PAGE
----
4.4 Causes, Mechanisms and Consequences Associated with CS-Related Barriers to. . .



81



The rest of this section is devoted to the characteristics of and relationship

between the home and the host countries and the focal firm’s perceived relationship

with the home country government (left boxes).



4.4.1



Perceived Closeness to the State in the Home Country



Nations want to minimize the possible risk of foreign companies spying for their

home country government. A picture that emerges when looking into the arguments

associated with CS-related trade and investment barrier is that a firm’s perceived

closeness to the state in its home country is positively associated with the barrier it

is likely to face. For instance, due to U.S. lawmakers’ concern regarding Huawei’s

“deep ties” with the Chinese military, its proposal to buy 3Com was given “elevated

attention” and put through a 45-day investigation, beyond the standard 30-day

review conducted by CFIUS (Karnitschnig et al. 2008). A concern for foreign

governments was that its overseas offices spy for China (The Economist 2005).

One of the founders of Huawei, Ren Zhengfei, was a PLA officer. According to

Rand Corporation, the PLA is a customer of Huawei, a “political patron” as well as

a “research and development partner” (Cha 2008). Bain and Huawei were willing to

sell the 3Com unit that handled the government security contracts, but that was not

enough to assuage the committee’s concerns (Karnitschnig et al. 2008).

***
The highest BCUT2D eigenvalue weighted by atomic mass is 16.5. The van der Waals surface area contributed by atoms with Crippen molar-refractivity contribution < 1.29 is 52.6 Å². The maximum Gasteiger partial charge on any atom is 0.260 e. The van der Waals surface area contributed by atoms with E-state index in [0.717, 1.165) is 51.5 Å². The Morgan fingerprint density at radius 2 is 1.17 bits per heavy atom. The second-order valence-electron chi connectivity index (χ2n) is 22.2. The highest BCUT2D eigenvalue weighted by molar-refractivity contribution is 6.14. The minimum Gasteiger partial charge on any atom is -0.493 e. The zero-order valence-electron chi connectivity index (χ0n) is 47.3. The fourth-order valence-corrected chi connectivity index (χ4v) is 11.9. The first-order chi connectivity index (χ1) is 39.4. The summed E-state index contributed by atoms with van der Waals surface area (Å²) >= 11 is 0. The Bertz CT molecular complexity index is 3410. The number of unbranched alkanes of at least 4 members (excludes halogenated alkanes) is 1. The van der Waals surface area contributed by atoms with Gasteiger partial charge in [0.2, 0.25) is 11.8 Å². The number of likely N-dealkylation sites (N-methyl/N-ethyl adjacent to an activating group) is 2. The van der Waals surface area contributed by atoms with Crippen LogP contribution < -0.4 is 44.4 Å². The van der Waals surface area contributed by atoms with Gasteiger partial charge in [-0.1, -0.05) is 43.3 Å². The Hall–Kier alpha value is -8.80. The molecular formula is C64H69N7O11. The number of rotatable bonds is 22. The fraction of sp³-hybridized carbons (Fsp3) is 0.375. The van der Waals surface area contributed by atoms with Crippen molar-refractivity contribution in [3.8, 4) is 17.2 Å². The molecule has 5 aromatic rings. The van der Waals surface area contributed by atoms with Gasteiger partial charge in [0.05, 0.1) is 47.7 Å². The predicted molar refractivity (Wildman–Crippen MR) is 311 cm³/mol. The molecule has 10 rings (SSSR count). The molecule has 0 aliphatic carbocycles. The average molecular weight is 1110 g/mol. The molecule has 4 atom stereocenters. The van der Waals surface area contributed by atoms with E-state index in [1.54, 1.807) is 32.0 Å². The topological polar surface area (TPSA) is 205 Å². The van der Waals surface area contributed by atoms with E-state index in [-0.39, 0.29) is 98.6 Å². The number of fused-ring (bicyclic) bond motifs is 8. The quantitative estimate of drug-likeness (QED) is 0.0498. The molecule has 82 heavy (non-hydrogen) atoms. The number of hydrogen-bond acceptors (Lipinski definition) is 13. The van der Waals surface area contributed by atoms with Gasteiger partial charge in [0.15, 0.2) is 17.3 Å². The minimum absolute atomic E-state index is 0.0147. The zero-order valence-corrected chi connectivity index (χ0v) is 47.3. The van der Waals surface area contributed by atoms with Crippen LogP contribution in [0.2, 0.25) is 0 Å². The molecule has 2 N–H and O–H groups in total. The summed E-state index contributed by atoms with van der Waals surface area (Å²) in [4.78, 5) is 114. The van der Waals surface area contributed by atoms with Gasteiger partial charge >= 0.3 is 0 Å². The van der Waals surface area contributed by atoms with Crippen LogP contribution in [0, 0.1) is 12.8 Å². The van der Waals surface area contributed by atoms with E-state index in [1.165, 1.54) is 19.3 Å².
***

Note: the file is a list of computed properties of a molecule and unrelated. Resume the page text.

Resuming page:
Similarly, Lenovo’s connection to the Chinese government was one of the

biggest roadblocks faced in its acquisition of IBM’s PC division. Although Lenovo

moved its headquarters from Beijing to New York, some U.S. lawmakers argued

that the deal could lead to a transfer of IBM’s advanced technology and other

corporate assets to the Chinese government (Kessler 2006). The issue surfaced

again in 2006, when critics challenged Lenovo’s sale of 16,000 desktop computers

to the U.S. State Department. Politicians and some commentators drew attention to

the potential national security implications of placing Chinese computers into

government offices. They argued that the company’s connections to the Chinese

government could pose a security risk (McCarthy 2006).



4.4.2



The Degree of Alliance/Animosity Between the Home

and the Host Countries



Nations differ in their CS goals and orientation, which has led the formation of a

number of alliances. Most well-known CS-related barriers are established to control

trade and investment of firms from countries that belong to a different alliance. This

aspect is evident from the barriers faced by Chinese firms in Australia, India and the

U.S. and Microsoft in China and Russia. A high degree of animosity between China